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Dolutegravir noninferior to low-dose efavirenz in HIV-1 suppression

Roshini Claire Anthony
29 Aug 2019

Dolutegravir demonstrated noninferiority to low-dose efavirenz in antiretroviral (ART)-naïve patients with HIV-1 infection in a resource-limited setting, according to the NAMSAL ANRS 12313* study presented at IAS 2019.

“[T]his phase 3 trial showed the noninferiority of a dolutegravir-based regimen, which is associated with a low risk of acquiring drug-resistance mutations, to a low-dose efavirenz-based regimen with regard to viral suppression at week 48 … supporting the current WHO** recommendations to initiate ART with a dolutegravir-based regimen,” said the researchers.

A total of 613 ART-naïve adults (median age 37 years, 65.9 percent female) from Cameroon with HIV-1 infection (viral load 1,000 copies/mL) were randomized 1:1 to receive dolutegravir or low-dose (400 mg) efavirenz (EFV400) in addition to tenofovir disoproxil fumarate and lamivudine. 

At week 48, dolutegravir demonstrated noninferiority to EFV400 with regard to the proportion of patients with viral suppression (viral load of <50 copies/mL; 74.5 percent vs 69.0 percent, difference, 5.5 percentage points, 95 percent confidence interval [CI], -1.6 to 12.7; pnoninferiority<0.001; psuperiority=0.13). [N Engl J Med 2019;doi:10.1056/NEJMoa1904340]

Among patients with a viral load of 100,000 copies/mL at baseline, viral suppression at 48 weeks occurred in a similar proportion of patients on dolutegravir and EFV400 (66.2 percent vs 61.5 percent, difference, 4.7 percentage points, 95 percent CI, -4.6 to 14.0). Less than 60 percent of patients in both groups with a viral load of 500,000 copies/mL at baseline had viral suppression.

Viral suppression in women was more common in dolutegravir than EFV400 recipients (difference, 8.7 percentage points).

Virologic failure, defined as a viral load of >1,000 copies/mL, affected fewer dolutegravir than EFV400 recipients (n=3 vs 16). None of the dolutegravir recipients had drug-resistance mutations compared with six EFV400 recipients who had drug-resistance mutations at baseline and eight who acquired them during the study.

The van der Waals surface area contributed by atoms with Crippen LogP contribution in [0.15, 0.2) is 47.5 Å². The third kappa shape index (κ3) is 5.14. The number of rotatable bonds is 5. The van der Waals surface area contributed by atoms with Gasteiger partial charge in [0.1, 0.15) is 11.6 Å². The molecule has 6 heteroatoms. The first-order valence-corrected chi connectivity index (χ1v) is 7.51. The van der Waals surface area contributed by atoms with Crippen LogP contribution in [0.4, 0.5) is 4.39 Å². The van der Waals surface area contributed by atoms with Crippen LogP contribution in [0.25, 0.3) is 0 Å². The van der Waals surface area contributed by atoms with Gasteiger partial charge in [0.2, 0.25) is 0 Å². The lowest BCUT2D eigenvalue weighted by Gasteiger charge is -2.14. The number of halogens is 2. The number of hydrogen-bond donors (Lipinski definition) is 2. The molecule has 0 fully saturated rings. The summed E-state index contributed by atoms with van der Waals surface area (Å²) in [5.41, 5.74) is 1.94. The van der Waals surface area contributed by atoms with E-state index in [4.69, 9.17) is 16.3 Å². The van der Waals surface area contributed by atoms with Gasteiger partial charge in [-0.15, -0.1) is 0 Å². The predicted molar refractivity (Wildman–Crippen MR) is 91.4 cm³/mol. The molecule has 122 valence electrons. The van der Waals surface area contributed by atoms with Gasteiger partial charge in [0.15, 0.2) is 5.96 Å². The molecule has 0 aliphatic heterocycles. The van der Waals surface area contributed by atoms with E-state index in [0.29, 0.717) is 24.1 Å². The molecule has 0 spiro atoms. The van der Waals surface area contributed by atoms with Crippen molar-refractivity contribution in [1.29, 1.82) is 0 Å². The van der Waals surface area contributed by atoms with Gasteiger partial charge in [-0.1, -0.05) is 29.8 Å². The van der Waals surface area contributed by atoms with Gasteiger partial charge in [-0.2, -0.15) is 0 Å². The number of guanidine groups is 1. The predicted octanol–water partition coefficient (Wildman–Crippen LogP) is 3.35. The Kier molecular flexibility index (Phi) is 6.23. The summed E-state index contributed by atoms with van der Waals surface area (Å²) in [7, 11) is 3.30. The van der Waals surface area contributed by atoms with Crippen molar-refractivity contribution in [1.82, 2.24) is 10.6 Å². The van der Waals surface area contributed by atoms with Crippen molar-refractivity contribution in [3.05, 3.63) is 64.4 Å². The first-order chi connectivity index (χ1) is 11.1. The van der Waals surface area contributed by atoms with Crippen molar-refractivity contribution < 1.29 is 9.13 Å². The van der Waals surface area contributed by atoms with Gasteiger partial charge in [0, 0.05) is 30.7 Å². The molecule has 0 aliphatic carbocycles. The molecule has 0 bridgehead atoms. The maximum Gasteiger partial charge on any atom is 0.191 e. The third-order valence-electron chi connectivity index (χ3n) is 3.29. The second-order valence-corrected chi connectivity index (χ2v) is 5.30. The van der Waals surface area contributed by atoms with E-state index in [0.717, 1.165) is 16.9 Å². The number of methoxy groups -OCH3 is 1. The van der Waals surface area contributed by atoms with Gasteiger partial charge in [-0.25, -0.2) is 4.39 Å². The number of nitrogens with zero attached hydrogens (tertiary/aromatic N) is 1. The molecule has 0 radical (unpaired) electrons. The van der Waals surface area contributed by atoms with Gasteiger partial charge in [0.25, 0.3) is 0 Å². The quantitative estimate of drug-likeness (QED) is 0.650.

These findings are “worrisome” given the high baseline viral loads in this population (66.4 and 30.7 percent had viral loads of 100,000 and 500,000 copies/mL), commented Drs Diane Havlir from the University of California, San Francisco, US, and Meg Doherty from the World Health Organization, Geneva, Switzerland, in an editorial. [N Engl J Med 2019;doi:10.1056/NEJMe1909363]

Genotypic analysis showed that 1.3 and 6.1 percent of participants had a primary resistance to NRTIs and NNRTIs***, respectively. Thirty-five patients had a mutation resulting in efavirenz resistance. 

No major safety events were reported or led to discontinuation. A similar proportion of patients in both groups experienced depression, anxiety, and stress. None of the infants born to the 25 women who became pregnant during the trial showed congenital abnormalities.

A greater degree of weight gain was associated with dolutegravir than EFV400 (median 5.0 vs 3.0 kg; p<0.001). Weight gain of 10 percent affected more women than men (38.8 percent vs 22.9 percent; p<0.001). Among patients with a 10 percent weight gain, both dolutegravir and EFV400 recipients experienced significant increases in cholesterol levels, while dolutegravir recipients had a greater increase in glucose levels than those who did not experience 10 percent weight gain. More dolutegravir than EFV400 recipients experienced obesity (12.3 percent vs 5.4 percent; p=0.004).


Interpreting the findings in real-life settings

The proportion of dolutegravir recipients with viral suppression was lower in this trial compared with the SINGLE trial (eg, 88 percent of dolutegravir-abacavir-lamivudine recipients), as was the proportion of EFV400 recipients with viral suppression in this trial compared with the ENCORE1 trial (94.1 percent for viral load <200 copies/mL). [N Engl J Med 2013;369:1807-1818; Lancet 2014;383:1474-1482]

“[E]fficacy results were much better with the use of a viral load threshold of <200 copies/mL, with viral suppression occurring in 89.0 and 83.5 percent of the participants in the dolutegravir and EFV400 groups, respectively; these results indicate that participants had a low persistent viraemia,” said the researchers.

Among the reasons suggested for the reduced efficacy were high viral loads at baseline, and potentially, reduced treatment adherence or baseline drug resistance. However, validated questionnaires did not suggest poor adherence and analysis suggested low incidence of mutations to NRTIs, the researchers said.

“[I]t is important to continue long-term monitoring of the patients who initiated dolutegravir treatment to confirm the absence of resistance mutations to this drug; the trial will continue until 2021,” said study author Professor Eric Delaporte from the University of Montpellier-IRD-INSERM in Montpellier, France.

Despite the prevalence of neural-tube defects associated with dolutegravir in the Tsepamo Study, [N Engl J Med 2019;doi:10.1056/NEJMoa1905230] Havlir and Doherty cautioned against writing off dolutegravir in women of reproductive age or relegating it to an alternative treatment.

“This recent headwind caused by the imperfections of dolutegravir should not slow down the urgency to deliver lifesaving therapy to millions still in need. We need to accelerate (not slow) the transition to dolutegravir-based regimens for initial therapy, offer treatment as early as possible, make use of the best currently available treatment options, shore up pharmacovigilance, and [simultaneously] continue research,” they advised.

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